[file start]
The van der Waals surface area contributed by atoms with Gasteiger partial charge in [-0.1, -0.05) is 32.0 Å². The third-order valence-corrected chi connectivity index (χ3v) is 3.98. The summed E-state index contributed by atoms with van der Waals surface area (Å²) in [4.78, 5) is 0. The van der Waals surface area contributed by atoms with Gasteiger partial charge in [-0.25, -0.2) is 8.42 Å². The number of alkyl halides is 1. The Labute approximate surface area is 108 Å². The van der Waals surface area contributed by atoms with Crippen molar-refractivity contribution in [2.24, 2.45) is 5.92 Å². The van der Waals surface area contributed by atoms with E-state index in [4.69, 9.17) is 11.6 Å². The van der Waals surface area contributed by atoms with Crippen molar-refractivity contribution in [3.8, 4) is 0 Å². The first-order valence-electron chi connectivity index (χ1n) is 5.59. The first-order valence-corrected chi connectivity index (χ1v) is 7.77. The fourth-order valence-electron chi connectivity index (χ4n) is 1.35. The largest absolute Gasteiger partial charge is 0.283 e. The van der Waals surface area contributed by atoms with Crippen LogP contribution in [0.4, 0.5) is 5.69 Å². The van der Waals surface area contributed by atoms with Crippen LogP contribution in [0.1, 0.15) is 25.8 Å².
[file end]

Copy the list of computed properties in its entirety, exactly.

The van der Waals surface area contributed by atoms with Gasteiger partial charge in [-0.1, -0.05) is 32.0 Å². The third-order valence-corrected chi connectivity index (χ3v) is 3.98. The summed E-state index contributed by atoms with van der Waals surface area (Å²) in [4.78, 5) is 0. The van der Waals surface area contributed by atoms with Gasteiger partial charge in [-0.25, -0.2) is 8.42 Å². The number of alkyl halides is 1. The Labute approximate surface area is 108 Å². The van der Waals surface area contributed by atoms with Crippen molar-refractivity contribution in [2.24, 2.45) is 5.92 Å². The van der Waals surface area contributed by atoms with E-state index in [4.69, 9.17) is 11.6 Å². The van der Waals surface area contributed by atoms with Crippen molar-refractivity contribution in [3.8, 4) is 0 Å². The first-order valence-electron chi connectivity index (χ1n) is 5.59. The first-order valence-corrected chi connectivity index (χ1v) is 7.77. The fourth-order valence-electron chi connectivity index (χ4n) is 1.35. The largest absolute Gasteiger partial charge is 0.283 e. The van der Waals surface area contributed by atoms with Crippen LogP contribution in [0.4, 0.5) is 5.69 Å². The van der Waals surface area contributed by atoms with Crippen LogP contribution in [0.1, 0.15) is 25.8 Å².